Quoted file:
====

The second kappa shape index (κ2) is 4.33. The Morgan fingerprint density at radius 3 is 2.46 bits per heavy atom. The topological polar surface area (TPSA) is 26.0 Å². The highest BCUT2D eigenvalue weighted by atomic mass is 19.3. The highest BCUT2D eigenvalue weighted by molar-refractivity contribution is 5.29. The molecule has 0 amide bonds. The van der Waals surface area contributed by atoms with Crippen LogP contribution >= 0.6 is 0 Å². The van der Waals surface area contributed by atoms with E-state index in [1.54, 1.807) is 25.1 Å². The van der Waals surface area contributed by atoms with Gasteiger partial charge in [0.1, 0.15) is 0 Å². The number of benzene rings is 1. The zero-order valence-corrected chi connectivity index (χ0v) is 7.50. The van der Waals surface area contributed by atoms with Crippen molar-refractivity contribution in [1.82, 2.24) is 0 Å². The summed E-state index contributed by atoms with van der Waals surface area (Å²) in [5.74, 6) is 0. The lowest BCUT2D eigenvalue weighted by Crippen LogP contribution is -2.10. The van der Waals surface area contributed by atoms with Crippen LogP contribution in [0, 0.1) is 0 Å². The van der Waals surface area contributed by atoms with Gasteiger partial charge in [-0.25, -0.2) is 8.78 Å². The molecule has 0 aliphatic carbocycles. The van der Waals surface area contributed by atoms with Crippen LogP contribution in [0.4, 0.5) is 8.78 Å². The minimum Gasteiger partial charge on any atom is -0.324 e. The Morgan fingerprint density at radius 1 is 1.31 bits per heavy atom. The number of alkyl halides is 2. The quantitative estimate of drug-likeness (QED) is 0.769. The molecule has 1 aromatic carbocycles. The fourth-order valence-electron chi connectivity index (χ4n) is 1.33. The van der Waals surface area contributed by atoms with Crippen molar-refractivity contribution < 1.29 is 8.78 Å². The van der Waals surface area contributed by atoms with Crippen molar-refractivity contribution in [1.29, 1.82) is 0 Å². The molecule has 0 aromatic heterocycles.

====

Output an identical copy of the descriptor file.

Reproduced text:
The second kappa shape index (κ2) is 4.33. The Morgan fingerprint density at radius 3 is 2.46 bits per heavy atom. The topological polar surface area (TPSA) is 26.0 Å². The highest BCUT2D eigenvalue weighted by atomic mass is 19.3. The highest BCUT2D eigenvalue weighted by molar-refractivity contribution is 5.29. The molecule has 0 amide bonds. The van der Waals surface area contributed by atoms with Crippen LogP contribution >= 0.6 is 0 Å². The van der Waals surface area contributed by atoms with E-state index in [1.54, 1.807) is 25.1 Å². The van der Waals surface area contributed by atoms with Gasteiger partial charge in [0.1, 0.15) is 0 Å². The number of benzene rings is 1. The zero-order valence-corrected chi connectivity index (χ0v) is 7.50. The van der Waals surface area contributed by atoms with Crippen molar-refractivity contribution in [1.82, 2.24) is 0 Å². The summed E-state index contributed by atoms with van der Waals surface area (Å²) in [5.74, 6) is 0. The lowest BCUT2D eigenvalue weighted by Crippen LogP contribution is -2.10. The van der Waals surface area contributed by atoms with Crippen LogP contribution in [0, 0.1) is 0 Å². The van der Waals surface area contributed by atoms with Gasteiger partial charge in [-0.25, -0.2) is 8.78 Å². The molecule has 0 aliphatic carbocycles. The van der Waals surface area contributed by atoms with Crippen LogP contribution in [0.4, 0.5) is 8.78 Å². The minimum Gasteiger partial charge on any atom is -0.324 e. The Morgan fingerprint density at radius 1 is 1.31 bits per heavy atom. The number of alkyl halides is 2. The quantitative estimate of drug-likeness (QED) is 0.769. The molecule has 1 aromatic carbocycles. The fourth-order valence-electron chi connectivity index (χ4n) is 1.33. The van der Waals surface area contributed by atoms with Crippen molar-refractivity contribution < 1.29 is 8.78 Å². The van der Waals surface area contributed by atoms with Crippen molar-refractivity contribution in [1.29, 1.82) is 0 Å². The molecule has 0 aromatic heterocycles.